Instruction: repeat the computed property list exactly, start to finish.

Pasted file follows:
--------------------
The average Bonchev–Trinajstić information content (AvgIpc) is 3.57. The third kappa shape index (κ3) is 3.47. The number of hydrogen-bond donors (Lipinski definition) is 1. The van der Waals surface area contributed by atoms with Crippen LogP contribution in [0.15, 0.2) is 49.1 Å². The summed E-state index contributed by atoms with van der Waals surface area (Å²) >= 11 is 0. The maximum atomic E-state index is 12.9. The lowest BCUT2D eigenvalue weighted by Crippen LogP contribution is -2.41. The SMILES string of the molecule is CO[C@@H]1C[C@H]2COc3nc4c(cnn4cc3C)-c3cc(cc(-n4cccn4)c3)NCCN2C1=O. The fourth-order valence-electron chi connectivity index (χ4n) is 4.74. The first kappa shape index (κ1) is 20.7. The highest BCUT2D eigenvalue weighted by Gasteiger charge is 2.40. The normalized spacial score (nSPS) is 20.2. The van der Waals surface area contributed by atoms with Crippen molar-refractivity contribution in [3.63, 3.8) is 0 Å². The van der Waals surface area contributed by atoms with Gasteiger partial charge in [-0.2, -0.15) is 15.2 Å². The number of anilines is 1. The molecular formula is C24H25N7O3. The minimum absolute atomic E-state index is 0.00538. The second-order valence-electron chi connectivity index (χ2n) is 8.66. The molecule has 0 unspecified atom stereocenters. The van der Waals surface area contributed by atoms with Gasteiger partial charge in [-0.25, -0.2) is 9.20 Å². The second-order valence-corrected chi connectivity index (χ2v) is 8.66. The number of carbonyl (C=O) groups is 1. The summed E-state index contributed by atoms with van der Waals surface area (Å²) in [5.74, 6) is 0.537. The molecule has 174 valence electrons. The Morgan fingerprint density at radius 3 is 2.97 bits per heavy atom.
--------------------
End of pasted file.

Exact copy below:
The average Bonchev–Trinajstić information content (AvgIpc) is 3.57. The third kappa shape index (κ3) is 3.47. The number of hydrogen-bond donors (Lipinski definition) is 1. The van der Waals surface area contributed by atoms with Crippen LogP contribution in [0.15, 0.2) is 49.1 Å². The summed E-state index contributed by atoms with van der Waals surface area (Å²) >= 11 is 0. The maximum atomic E-state index is 12.9. The lowest BCUT2D eigenvalue weighted by Crippen LogP contribution is -2.41. The SMILES string of the molecule is CO[C@@H]1C[C@H]2COc3nc4c(cnn4cc3C)-c3cc(cc(-n4cccn4)c3)NCCN2C1=O. The fourth-order valence-electron chi connectivity index (χ4n) is 4.74. The first kappa shape index (κ1) is 20.7. The highest BCUT2D eigenvalue weighted by Gasteiger charge is 2.40. The normalized spacial score (nSPS) is 20.2. The van der Waals surface area contributed by atoms with Crippen molar-refractivity contribution in [3.63, 3.8) is 0 Å². The van der Waals surface area contributed by atoms with Gasteiger partial charge in [-0.2, -0.15) is 15.2 Å². The number of anilines is 1. The molecular formula is C24H25N7O3. The minimum absolute atomic E-state index is 0.00538. The second-order valence-electron chi connectivity index (χ2n) is 8.66. The molecule has 0 unspecified atom stereocenters. The van der Waals surface area contributed by atoms with Gasteiger partial charge in [-0.25, -0.2) is 9.20 Å². The second-order valence-corrected chi connectivity index (χ2v) is 8.66. The number of carbonyl (C=O) groups is 1. The summed E-state index contributed by atoms with van der Waals surface area (Å²) in [5.74, 6) is 0.537. The molecule has 174 valence electrons. The Morgan fingerprint density at radius 3 is 2.97 bits per heavy atom.